During the 20th century, a number of regimes underwent Marxist-style revolutions, and each ended in disaster. Socialist governments in the Soviet Union, China, Cambodia, Cuba, and elsewhere racked up a body count of nearly 100 million of their own people. They are remembered for their gulags, show trials, executions, and mass starvations. In practice, Marx’s ideas unleashed man’s darkest brutalities.
By the mid-1960s, Marxist intellectuals in the West had begun to acknowledge these failures. They recoiled at revelations of Soviet atrocities and came to realize that workers’ revolutions would never occur in Western Europe or the United States, where there were large middle classes and rapidly improving standards of living. Americans in particular had never developed a sense of class consciousness or class division. Most Americans believed in the American dream—the idea that they could transcend their origins through education, hard work, and good citizenship.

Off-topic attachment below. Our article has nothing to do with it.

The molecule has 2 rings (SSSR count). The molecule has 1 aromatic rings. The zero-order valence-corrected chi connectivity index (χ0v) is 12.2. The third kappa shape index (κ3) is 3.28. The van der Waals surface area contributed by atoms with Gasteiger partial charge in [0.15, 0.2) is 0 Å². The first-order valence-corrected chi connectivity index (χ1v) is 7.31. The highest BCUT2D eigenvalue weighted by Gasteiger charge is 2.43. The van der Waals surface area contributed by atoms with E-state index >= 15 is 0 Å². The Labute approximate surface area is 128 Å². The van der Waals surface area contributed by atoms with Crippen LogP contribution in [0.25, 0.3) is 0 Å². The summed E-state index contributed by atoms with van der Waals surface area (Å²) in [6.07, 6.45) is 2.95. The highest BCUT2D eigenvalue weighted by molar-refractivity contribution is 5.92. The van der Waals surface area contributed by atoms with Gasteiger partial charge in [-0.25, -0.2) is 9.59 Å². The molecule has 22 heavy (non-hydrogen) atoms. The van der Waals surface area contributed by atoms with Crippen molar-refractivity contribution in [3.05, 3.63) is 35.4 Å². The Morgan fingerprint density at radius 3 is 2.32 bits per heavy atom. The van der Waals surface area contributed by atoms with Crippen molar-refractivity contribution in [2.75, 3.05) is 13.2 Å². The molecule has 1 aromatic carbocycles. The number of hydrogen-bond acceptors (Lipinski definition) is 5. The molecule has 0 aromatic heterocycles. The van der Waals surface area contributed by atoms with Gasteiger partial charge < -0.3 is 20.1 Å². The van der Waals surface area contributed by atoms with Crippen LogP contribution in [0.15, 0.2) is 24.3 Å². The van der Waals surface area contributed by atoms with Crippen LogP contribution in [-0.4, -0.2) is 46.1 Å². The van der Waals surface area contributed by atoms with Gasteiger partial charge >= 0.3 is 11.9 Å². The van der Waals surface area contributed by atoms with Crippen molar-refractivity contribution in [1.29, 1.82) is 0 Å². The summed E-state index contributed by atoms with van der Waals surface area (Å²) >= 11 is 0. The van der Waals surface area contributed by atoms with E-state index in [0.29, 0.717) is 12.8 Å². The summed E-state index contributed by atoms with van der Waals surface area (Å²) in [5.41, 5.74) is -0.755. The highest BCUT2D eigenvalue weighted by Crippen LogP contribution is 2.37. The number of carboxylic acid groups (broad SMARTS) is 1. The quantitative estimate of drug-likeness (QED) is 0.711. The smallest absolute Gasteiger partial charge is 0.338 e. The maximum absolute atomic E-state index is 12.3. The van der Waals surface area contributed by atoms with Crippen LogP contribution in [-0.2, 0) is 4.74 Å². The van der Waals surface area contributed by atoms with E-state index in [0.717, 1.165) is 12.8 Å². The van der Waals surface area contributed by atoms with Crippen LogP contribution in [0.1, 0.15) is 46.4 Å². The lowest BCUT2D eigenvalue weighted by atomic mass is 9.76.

But rather than abandon their Leftist political project, Marxist scholars in the West simply adapted their revolutionary theory to the social and racial unrest of the 1960s. Abandoning Marx’s economic dialectic of capitalists and workers, they substituted race for class and sought to create a revolutionary coalition of the dispossessed based on racial and ethnic categories.